Consider the tag wiki for modifiers:
Modifiers are used to modify objects non-destructively until Applied.
There are four groups of Modifiers:
Modifiers in the Modify group act simpler than those in the Deform group without directly affecting the objects shape, rather than affecting some data.
Now, from the Blender wiki entry on Modifiers (excerpted):
Modifiers are automatic operations that affect an object in a non-destructive way … you can Apply a modifier if you wish to make its changes permanent.
There are four types of modifiers:
The Modify group of modifiers are tools a bit similar to the Deform Modifiers (see below), but which do not directly affect the shape of the object; rather they affect some other data, like vertex groups…
Sure, there are minor changes (sentence collapses, "types" to "groups"). But these are trivial, and some of these changes that appear to be for the sake of making changes actually obfuscate the meaning (e.g., "rather" to "rather than" completely inverts the meaning of the sentence). With that in mind,
Are these kinds of tag wikis really helpful?
Judging by this answer, the answer would seem to be that it's discouraged:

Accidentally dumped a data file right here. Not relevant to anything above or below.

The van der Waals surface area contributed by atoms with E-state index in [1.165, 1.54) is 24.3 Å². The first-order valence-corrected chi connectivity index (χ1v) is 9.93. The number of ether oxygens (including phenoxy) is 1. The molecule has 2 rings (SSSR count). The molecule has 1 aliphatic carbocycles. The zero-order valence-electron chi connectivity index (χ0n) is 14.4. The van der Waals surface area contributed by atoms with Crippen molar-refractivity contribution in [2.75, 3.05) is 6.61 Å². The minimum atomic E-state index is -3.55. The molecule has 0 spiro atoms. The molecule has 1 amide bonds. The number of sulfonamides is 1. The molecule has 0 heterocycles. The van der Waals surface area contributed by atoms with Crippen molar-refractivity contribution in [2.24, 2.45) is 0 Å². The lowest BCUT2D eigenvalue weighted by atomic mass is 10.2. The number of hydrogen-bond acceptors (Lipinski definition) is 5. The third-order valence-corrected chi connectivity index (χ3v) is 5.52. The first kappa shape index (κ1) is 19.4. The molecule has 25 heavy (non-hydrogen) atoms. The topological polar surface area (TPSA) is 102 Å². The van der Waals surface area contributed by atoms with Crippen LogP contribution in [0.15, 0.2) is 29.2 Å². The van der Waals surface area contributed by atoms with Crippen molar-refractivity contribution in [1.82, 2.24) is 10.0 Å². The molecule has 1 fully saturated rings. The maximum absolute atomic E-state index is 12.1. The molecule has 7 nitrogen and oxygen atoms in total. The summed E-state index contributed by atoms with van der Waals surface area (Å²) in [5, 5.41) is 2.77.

Often times people ask these questions, they have an idea of what it does and are not entirely sure or they have read the manual but don't quite understand it (which is one of the reasons why simply linking to something is frowned upon.)
Personally, when I write tag wikis, I tend to explain the concept on my own as best as I can, and dot it with links to the Blender wiki and/or Wikipedia (e.g. animation, cycles). This offers a new point of view/method of explanation, while still containing references to authoritative sources for more in-depth explanation of a particular subconcept. I find that simply copy-pasting from an obvious source of information will not help the user to "learn more" about the subject, as the link implies that they will.
What should be our policy on this?